Meanwhile, the airbag mandatory recall had its corrected parts supply delayed (due to the global nature of the impact and the bankruptcy of takata) and as a result some vehicles are having the airbag changed twice, first to fix the immediate danger caused by the old non phase stabilised airbags which are being replaced with new non phase stabilised airbags (which are available) and later replaced again with phase stabilised airbags (when they become available). And all this after manufacturers said all was ok...

    Such behaviour is not a Holden only issue by any means as all manufacturers don’t like recalling their products as it makes the manufacturers failure too visible (so they all prefer service campaigns).

    Me, as long as the work gets done, and if delayed the vehicle owner knows the technicalities of the issue and accepts the risk of rectification delay, it’s ok. But sadly one can never know such info when it’s a service campaign as such info is proprietary... So about the only way we owners can get such info is if the problem is handled as a recall (and even then, these days such docs have been dumbed down to the point of being almost useless so we still don’t know all we could/should).
     
  8. Pablito

    Pablito Active Member

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    Well Mitsubishi consider possible boot strut failure worthy of a safety recall. We got letter after letter until they were replaced.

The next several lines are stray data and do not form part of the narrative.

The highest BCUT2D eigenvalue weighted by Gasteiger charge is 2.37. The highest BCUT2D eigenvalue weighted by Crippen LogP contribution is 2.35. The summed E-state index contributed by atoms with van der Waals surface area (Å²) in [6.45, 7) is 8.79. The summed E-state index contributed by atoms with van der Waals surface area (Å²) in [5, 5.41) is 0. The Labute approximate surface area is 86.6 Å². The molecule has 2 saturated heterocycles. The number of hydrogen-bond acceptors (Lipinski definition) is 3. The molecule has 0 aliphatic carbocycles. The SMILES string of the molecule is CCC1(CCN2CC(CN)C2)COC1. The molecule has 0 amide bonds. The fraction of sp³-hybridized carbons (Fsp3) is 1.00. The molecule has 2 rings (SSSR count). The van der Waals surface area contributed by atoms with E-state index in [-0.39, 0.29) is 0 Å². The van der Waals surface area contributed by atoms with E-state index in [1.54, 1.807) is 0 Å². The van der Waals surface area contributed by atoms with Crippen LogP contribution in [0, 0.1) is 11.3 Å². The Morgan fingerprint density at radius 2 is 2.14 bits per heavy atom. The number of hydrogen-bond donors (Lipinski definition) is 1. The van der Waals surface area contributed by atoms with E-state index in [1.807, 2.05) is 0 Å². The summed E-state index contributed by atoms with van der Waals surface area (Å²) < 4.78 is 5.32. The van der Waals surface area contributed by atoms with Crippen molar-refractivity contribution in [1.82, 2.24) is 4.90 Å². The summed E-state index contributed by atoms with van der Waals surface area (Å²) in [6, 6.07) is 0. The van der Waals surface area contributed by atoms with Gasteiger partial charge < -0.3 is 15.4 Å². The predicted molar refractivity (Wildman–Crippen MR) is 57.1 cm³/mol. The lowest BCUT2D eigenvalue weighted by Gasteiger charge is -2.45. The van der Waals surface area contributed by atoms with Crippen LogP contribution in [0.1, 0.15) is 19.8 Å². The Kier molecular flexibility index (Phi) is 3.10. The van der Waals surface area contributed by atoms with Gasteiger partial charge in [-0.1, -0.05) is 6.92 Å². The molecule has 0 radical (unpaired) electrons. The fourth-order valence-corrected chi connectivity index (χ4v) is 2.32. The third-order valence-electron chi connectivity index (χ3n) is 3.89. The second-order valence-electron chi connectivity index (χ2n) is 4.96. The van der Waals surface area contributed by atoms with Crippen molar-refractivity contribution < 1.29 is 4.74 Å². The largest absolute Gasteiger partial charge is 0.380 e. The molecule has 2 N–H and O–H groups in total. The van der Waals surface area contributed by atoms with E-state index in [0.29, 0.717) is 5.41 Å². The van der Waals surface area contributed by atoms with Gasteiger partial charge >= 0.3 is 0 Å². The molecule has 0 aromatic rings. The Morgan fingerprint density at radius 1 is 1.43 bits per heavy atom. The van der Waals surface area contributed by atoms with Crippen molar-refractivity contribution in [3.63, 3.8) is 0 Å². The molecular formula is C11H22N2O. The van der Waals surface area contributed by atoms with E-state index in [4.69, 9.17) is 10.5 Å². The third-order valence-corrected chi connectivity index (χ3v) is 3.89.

I consider random loss of power steering worse than that.......
    The cost of repair to the manufacturer obviously plays a big part in determining the 'safety' of an issue.
     
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  9. 3rspecB

    3rspecB Well-Known Member

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    If vehicles haven't made it to dealers, manufacturers can also register for port recall which means the fix is applied at the port of entry (holding yards). The good thing is that a newly passed law wont allow new or 2nd hand cars and or bikes that have a safety recall, port recall (not sure if service campaign/fix are also included) against its VIN be registered until rectified, so at least a small win for the consumer.

    Until the governing body tightens its terms and conditions for Safety Recalls, then all manufacturers will tip toe around issuing a nationwide recall, as per skylarking post, recalls damage brand image.
     
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  10. VS 5.0

    VS 5.0 Well-Known Member

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    And therein lies the rub.